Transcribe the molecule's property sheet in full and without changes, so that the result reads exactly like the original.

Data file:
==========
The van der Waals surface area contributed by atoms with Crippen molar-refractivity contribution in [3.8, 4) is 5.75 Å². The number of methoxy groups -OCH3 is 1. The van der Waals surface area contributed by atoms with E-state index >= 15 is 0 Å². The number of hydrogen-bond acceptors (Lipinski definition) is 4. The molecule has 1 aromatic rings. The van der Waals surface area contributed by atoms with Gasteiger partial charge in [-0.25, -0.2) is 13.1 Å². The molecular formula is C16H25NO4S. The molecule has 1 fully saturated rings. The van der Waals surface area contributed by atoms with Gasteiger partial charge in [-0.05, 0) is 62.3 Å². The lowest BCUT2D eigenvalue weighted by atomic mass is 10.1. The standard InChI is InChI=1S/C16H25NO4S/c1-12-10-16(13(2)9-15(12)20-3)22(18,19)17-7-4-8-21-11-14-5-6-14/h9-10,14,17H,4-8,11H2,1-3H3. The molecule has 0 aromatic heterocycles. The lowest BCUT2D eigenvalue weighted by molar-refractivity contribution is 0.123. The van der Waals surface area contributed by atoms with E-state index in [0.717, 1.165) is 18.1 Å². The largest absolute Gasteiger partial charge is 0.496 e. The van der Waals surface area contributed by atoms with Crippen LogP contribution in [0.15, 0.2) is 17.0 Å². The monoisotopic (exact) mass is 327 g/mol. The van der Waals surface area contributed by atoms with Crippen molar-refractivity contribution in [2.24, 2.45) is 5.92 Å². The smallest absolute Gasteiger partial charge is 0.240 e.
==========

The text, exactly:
The van der Waals surface area contributed by atoms with Crippen molar-refractivity contribution in [3.8, 4) is 5.75 Å². The number of methoxy groups -OCH3 is 1. The van der Waals surface area contributed by atoms with E-state index >= 15 is 0 Å². The number of hydrogen-bond acceptors (Lipinski definition) is 4. The molecule has 1 aromatic rings. The van der Waals surface area contributed by atoms with Gasteiger partial charge in [-0.25, -0.2) is 13.1 Å². The molecular formula is C16H25NO4S. The molecule has 1 fully saturated rings. The van der Waals surface area contributed by atoms with Gasteiger partial charge in [-0.05, 0) is 62.3 Å². The lowest BCUT2D eigenvalue weighted by atomic mass is 10.1. The standard InChI is InChI=1S/C16H25NO4S/c1-12-10-16(13(2)9-15(12)20-3)22(18,19)17-7-4-8-21-11-14-5-6-14/h9-10,14,17H,4-8,11H2,1-3H3. The molecule has 0 aromatic heterocycles. The lowest BCUT2D eigenvalue weighted by molar-refractivity contribution is 0.123. The van der Waals surface area contributed by atoms with E-state index in [0.717, 1.165) is 18.1 Å². The largest absolute Gasteiger partial charge is 0.496 e. The van der Waals surface area contributed by atoms with Crippen LogP contribution in [0.15, 0.2) is 17.0 Å². The monoisotopic (exact) mass is 327 g/mol. The van der Waals surface area contributed by atoms with Crippen molar-refractivity contribution in [2.24, 2.45) is 5.92 Å². The smallest absolute Gasteiger partial charge is 0.240 e.